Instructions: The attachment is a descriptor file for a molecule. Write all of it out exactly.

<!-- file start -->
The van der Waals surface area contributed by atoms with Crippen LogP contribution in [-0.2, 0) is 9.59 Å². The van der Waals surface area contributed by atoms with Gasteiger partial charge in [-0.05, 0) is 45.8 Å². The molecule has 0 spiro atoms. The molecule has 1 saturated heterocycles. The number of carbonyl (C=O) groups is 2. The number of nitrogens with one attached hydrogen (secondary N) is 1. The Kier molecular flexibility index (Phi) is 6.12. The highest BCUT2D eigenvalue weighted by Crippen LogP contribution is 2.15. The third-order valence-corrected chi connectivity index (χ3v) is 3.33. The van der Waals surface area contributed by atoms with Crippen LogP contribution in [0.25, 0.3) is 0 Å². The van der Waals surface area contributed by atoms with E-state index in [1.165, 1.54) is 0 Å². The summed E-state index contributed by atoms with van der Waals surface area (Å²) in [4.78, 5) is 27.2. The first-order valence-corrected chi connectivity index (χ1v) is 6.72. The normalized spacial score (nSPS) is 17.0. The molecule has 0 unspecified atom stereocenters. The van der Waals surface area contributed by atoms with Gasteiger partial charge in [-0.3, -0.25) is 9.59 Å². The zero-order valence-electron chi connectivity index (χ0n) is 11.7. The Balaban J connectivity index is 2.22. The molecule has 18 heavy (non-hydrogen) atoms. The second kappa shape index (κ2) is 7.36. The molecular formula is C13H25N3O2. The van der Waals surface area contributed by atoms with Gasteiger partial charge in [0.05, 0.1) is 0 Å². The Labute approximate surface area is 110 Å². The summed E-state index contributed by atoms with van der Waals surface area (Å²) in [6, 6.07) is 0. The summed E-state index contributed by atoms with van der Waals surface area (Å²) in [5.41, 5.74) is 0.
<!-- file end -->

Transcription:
The van der Waals surface area contributed by atoms with Crippen LogP contribution in [-0.2, 0) is 9.59 Å². The van der Waals surface area contributed by atoms with Gasteiger partial charge in [-0.05, 0) is 45.8 Å². The molecule has 0 spiro atoms. The molecule has 1 saturated heterocycles. The number of carbonyl (C=O) groups is 2. The number of nitrogens with one attached hydrogen (secondary N) is 1. The Kier molecular flexibility index (Phi) is 6.12. The highest BCUT2D eigenvalue weighted by Crippen LogP contribution is 2.15. The third-order valence-corrected chi connectivity index (χ3v) is 3.33. The van der Waals surface area contributed by atoms with Crippen LogP contribution in [0.25, 0.3) is 0 Å². The van der Waals surface area contributed by atoms with E-state index in [1.165, 1.54) is 0 Å². The summed E-state index contributed by atoms with van der Waals surface area (Å²) in [4.78, 5) is 27.2. The first-order valence-corrected chi connectivity index (χ1v) is 6.72. The normalized spacial score (nSPS) is 17.0. The molecule has 0 unspecified atom stereocenters. The van der Waals surface area contributed by atoms with Gasteiger partial charge in [-0.3, -0.25) is 9.59 Å². The zero-order valence-electron chi connectivity index (χ0n) is 11.7. The Balaban J connectivity index is 2.22. The molecule has 18 heavy (non-hydrogen) atoms. The second kappa shape index (κ2) is 7.36. The molecular formula is C13H25N3O2. The van der Waals surface area contributed by atoms with Gasteiger partial charge in [0.05, 0.1) is 0 Å². The Labute approximate surface area is 110 Å². The summed E-state index contributed by atoms with van der Waals surface area (Å²) in [6, 6.07) is 0. The summed E-state index contributed by atoms with van der Waals surface area (Å²) in [5.41, 5.74) is 0.